My friend Robby said something I like quite a lot:
It’s hard damn work to be a brain. Not only are there THINGS to be sad about aplenty, but there are like a bajillion frillion chemicals you got to juggle just to keep things in working order at the best of times, to say nothing of the not-best of times when you have stress lasers firing all the time.
I am impressed with brain for being so awesome almost all of the time. We didn’t evolve to be happiness factories, yet somehow we manage to have lots of happiness a lot of the time. That is pretty sweet.
I was rereading Chana’s archives and particularly liked this piece, A Personal Journey to Rationalism.
We start believing our own marketing messages. We start believing that we can treat practically anyone, that every patient does need us, that we do offer a unique and therapeutically potent service. We start thinking of ourselves as healers, whether the word ever crosses our minds or not. Any excessive self-promotional behaviours are fully justified by our self-confidence: it’s not wrong when you really can help almost everyone … right?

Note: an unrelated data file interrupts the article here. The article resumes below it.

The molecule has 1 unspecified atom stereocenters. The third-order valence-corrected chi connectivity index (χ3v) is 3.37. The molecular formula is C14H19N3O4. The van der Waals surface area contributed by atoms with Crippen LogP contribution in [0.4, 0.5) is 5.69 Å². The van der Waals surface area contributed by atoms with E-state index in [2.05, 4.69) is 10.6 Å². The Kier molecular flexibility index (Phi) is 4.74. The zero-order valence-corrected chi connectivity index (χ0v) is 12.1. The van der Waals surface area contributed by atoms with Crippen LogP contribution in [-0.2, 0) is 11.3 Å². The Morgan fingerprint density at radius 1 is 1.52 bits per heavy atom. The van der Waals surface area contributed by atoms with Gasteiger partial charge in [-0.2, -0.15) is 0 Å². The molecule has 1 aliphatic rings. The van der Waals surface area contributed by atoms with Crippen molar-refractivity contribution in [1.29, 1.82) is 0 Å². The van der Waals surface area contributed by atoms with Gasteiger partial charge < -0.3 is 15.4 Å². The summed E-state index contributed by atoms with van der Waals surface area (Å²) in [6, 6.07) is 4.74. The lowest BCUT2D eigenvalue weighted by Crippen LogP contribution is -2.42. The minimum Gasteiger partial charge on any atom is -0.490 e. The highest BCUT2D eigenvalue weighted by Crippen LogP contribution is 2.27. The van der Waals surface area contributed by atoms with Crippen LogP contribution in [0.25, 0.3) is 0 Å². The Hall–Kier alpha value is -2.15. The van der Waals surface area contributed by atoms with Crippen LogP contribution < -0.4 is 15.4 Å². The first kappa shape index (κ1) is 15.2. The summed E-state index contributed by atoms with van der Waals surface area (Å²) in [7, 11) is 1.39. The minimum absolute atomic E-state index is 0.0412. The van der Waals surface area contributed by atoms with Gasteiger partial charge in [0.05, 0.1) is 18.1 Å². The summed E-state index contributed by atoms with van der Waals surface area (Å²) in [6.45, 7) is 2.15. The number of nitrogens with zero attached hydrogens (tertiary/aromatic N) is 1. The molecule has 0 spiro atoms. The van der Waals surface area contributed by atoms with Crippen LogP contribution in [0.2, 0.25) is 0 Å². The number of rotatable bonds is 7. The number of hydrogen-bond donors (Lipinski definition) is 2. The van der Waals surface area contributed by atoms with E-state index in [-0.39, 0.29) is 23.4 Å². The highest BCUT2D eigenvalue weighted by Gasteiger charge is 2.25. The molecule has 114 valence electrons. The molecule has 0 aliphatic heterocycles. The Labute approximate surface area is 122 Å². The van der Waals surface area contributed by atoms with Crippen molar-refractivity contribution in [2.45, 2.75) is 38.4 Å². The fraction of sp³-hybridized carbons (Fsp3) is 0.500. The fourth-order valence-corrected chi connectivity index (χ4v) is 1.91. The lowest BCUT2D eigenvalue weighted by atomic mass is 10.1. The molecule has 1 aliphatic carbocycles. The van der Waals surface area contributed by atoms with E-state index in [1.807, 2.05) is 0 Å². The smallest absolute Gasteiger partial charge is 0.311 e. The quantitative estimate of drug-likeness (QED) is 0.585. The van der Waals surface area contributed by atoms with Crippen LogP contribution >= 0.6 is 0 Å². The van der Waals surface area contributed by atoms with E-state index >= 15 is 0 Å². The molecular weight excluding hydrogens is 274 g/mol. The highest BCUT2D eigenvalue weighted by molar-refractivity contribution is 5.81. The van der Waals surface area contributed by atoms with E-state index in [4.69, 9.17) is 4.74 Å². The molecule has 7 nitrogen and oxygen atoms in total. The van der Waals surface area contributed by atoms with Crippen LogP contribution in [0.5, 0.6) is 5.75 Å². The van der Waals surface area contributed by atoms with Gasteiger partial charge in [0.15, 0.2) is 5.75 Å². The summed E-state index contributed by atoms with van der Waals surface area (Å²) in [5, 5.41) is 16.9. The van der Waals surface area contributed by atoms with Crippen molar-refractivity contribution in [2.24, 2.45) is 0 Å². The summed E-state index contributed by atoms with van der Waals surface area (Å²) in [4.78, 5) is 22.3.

This is the most dangerous form of healer syndrome — subtle and insidious.
Ed is taking a step back and changing how he uses mental illness in conversation and blogging.
James Croft on why he comes back to this movement.
But, however dispirited and burnt out I sometimes feel, something keeps me coming back to Humanism, and it is simply this: Humanism represents the highest human values in a way unmatched by any other social movement or lifestance. No other movement can claim so proudly that they put the highest human values right at the center of their worldview, unadulterated. In Humanism there is nothing valued above the dignity of persons, the primacy of reason, and the necessity of hope for the future. Humanism represents the single best hope for the future of our species: given the potential threat of climate change it may be that if our species has a future at all could be dependent on how Humanistic a world we create.
I hope so very much that the future looks a lot more like you. To Katie and Arin.
The upside of denial.
What have you written recently?